OSHA's Mandatory Vaccine Rule

The Occupational Safety and Health Administration (OSHA) has issued an emergency temporary standard to minimize the risk of Covid-19 transmission in the workplace. Covered employers must develop, implement, and enforce a mandatory Covid-19 vaccination policy by December 5, 2021. In lieu of a mandatory vaccination policy, covered employers may promulgate a policy that permits employees who are not fully vaccinated to undergo weekly Covid-19 testing and wear a face covering in the workplace. Employers must implement weekly testing requirements for employees who are not fully vaccinated by January 4, 2022. Any policy must allow medical or religious accommodations.
Who is a Covered Employer? The emergency temporary standard covers private employers with 100 or more employees in the firm or corporation with four broad exceptions (discussed next). In states with OSHA-approved analogous State Plans, private, state- and local-government employers with 100 or more employees will be covered by state occupational safety and health requirements. 
Who is Not a Covered Employer? There are four broad categories of employers not covered by the emergency temporary standard: 
  1. employers covered under the Safer Federal Workforce Task Force Covid-19 Workplace Safety: Guidance for Federal Contractors and Subcontractors; 
  2. settings where any employee provides healthcare services or healthcare support services when subject to the requirements of the Healthcare emergency temporary standard; 
  3. employers with fewer than 100 employees in total; and 
  4. public employers in states without State OSHA Plans.
Does the Emergency Temporary Standard Apply to All Employees? No. Even if a company is covered by the emergency temporary standard, the requirements do not apply to: (1) employees who do not report to a workplace where other individuals are present; (2) employees working from home; and (3) employees working exclusively outdoors.
How Does a Covered Employer Comply? An employer must develop, implement, and enforce either a mandatory Covid-19 vaccination policy or a policy that allows employees to choose between getting vaccinated or undergoing weekly Covid-19 testing and wearing a face covering at the workplace. The face covering requirement applies to all non-vaccinated employees when indoors or occupying a vehicle with another person for work purposes. The employer must determine the vaccination status of each employee, obtain acceptable proof of vaccination from vaccinated employees, and maintain records and a roster of each employee’s vaccination status. 
Employees must be provided a reasonable time, including up to four hours of paid time, to receive each primary vaccination dose, and reasonable time and paid sick leave to recover from any side effects experienced following each primary vaccination dose. Each employee who is not fully vaccinated must be tested for Covid-19 at least weekly (if in the workplace at least once a week) or within seven days prior to returning to the workplace (if away from the workplace for a week or longer). The emergency temporary standard gives employers the option of passing the cost of Covid-19 testing on to employees. However, employers may still be required to cover the cost of testing pursuant to other federal, state, and local laws, and any applicable collective bargaining agreements. This is likely to trigger bargaining obligations in union-represented workplaces.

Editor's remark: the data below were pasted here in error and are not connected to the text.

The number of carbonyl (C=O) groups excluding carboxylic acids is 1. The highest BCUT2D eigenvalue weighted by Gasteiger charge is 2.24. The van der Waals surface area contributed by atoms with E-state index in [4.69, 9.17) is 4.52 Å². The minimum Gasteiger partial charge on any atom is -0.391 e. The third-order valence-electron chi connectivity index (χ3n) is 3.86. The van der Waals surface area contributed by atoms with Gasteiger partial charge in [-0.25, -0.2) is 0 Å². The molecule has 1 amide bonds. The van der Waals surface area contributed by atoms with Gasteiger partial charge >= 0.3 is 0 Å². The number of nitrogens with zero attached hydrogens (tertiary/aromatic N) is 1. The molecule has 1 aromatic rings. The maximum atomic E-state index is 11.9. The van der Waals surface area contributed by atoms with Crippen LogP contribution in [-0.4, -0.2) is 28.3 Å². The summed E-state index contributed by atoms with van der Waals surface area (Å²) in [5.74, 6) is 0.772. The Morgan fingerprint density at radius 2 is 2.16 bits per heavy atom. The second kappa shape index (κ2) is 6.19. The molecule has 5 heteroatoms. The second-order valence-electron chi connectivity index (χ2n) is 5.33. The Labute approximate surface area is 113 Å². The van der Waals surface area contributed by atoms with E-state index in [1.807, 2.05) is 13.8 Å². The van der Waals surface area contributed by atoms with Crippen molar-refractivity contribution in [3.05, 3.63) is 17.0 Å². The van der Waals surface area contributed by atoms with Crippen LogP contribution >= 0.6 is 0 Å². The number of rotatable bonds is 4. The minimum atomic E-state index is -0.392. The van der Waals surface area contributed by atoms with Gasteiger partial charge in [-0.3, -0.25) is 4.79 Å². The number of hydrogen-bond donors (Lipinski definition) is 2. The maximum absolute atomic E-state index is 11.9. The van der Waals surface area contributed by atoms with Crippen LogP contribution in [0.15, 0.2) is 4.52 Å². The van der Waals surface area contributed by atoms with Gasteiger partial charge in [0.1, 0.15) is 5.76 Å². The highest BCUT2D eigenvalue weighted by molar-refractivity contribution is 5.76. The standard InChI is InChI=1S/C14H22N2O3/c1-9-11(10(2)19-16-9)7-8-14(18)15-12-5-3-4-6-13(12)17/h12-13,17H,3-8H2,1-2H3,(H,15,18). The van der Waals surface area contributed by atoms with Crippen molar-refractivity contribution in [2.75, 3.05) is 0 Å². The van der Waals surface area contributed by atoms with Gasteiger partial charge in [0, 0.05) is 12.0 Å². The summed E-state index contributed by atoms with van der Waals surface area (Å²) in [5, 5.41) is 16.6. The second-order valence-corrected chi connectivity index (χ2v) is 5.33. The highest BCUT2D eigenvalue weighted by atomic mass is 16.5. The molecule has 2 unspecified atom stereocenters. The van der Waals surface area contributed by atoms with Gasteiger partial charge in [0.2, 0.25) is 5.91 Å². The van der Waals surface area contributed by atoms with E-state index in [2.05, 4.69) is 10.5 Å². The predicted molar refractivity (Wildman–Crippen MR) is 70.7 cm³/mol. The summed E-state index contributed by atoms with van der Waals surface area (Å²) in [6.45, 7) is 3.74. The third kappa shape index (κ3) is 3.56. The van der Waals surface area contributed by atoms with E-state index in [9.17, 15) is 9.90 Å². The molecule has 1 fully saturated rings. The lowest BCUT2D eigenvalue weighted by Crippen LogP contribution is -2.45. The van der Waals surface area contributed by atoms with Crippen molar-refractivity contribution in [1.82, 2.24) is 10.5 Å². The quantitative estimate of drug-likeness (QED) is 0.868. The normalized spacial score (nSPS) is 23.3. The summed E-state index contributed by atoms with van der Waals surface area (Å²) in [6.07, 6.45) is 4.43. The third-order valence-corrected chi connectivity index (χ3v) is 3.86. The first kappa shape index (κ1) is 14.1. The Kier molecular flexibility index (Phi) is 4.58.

What if an Employee Contracts Covid-19? Under the emergency standard, an employer must require an employee who tests positive or is diagnosed with Covid-19 to promptly provide notice to the employer. The employer must then immediately remove any such employee from the workplace, regardless of their vaccination status, and keep the employee out of the workplace until return-to-work criteria are met. 
What Notice Must be Provided? By December 5, 2021, a covered employer must provide each employee with information, in an understandable manner, that explains: (1) the requirements of the emergency temporary standard and the workplace policies and procedures that were developed to comply with it; (2) vaccine efficacy, safety, and the benefits of being vaccinated; (3) the protections against retaliation and discrimination; and (4) that there are laws that provide for criminal penalties for knowingly supplying false statements or documentation. 
We will circulate a more comprehensive memorandum next week with additional information on the application of and compliance with the new requirements. Separately, litigation has already been filed over the emergency temporary standard, and other groups have prospectively announced that they will challenge the emergency standard. We will monitor such litigation closely. 
Please contact your Clifton Budd & DeMaria, LLP attorney with any questions. 
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Carla Gunther Wolff
Carla Gunther Wolff represents management in all aspects of labor and employment law. She provides strategic advice and counsel to...
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Daniel W. Morris
Daniel W. Morris serves as Partner at Clifton Budd & DeMaria, LLP. He focuses his practice on employment litigation in federal...
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